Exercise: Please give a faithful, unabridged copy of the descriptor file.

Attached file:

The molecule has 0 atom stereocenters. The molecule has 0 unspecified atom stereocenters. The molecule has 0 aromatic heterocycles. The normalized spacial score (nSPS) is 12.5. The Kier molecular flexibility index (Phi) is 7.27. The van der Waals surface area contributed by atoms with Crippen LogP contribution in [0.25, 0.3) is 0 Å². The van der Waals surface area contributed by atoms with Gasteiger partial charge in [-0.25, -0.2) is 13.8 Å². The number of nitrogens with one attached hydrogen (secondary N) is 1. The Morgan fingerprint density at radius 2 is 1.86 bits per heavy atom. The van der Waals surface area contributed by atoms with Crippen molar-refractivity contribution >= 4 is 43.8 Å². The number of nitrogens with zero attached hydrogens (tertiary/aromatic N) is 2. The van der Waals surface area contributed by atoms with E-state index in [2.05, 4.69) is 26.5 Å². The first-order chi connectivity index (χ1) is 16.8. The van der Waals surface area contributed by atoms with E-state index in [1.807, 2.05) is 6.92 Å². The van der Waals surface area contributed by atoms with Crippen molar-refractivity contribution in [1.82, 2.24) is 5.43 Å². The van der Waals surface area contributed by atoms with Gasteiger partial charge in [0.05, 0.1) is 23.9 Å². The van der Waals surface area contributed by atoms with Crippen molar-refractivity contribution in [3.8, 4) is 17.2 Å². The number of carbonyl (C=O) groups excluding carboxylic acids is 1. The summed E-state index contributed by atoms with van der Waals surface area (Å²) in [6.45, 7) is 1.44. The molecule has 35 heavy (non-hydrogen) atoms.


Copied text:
The molecule has 0 atom stereocenters. The molecule has 0 unspecified atom stereocenters. The molecule has 0 aromatic heterocycles. The normalized spacial score (nSPS) is 12.5. The Kier molecular flexibility index (Phi) is 7.27. The van der Waals surface area contributed by atoms with Crippen LogP contribution in [0.25, 0.3) is 0 Å². The van der Waals surface area contributed by atoms with Gasteiger partial charge in [-0.25, -0.2) is 13.8 Å². The number of nitrogens with one attached hydrogen (secondary N) is 1. The Morgan fingerprint density at radius 2 is 1.86 bits per heavy atom. The van der Waals surface area contributed by atoms with Crippen molar-refractivity contribution >= 4 is 43.8 Å². The number of nitrogens with zero attached hydrogens (tertiary/aromatic N) is 2. The van der Waals surface area contributed by atoms with E-state index in [2.05, 4.69) is 26.5 Å². The first-order chi connectivity index (χ1) is 16.8. The van der Waals surface area contributed by atoms with E-state index in [1.807, 2.05) is 6.92 Å². The van der Waals surface area contributed by atoms with Crippen molar-refractivity contribution in [1.82, 2.24) is 5.43 Å². The van der Waals surface area contributed by atoms with Gasteiger partial charge in [0.05, 0.1) is 23.9 Å². The van der Waals surface area contributed by atoms with Crippen molar-refractivity contribution in [3.8, 4) is 17.2 Å². The number of carbonyl (C=O) groups excluding carboxylic acids is 1. The summed E-state index contributed by atoms with van der Waals surface area (Å²) in [6.45, 7) is 1.44. The molecule has 35 heavy (non-hydrogen) atoms.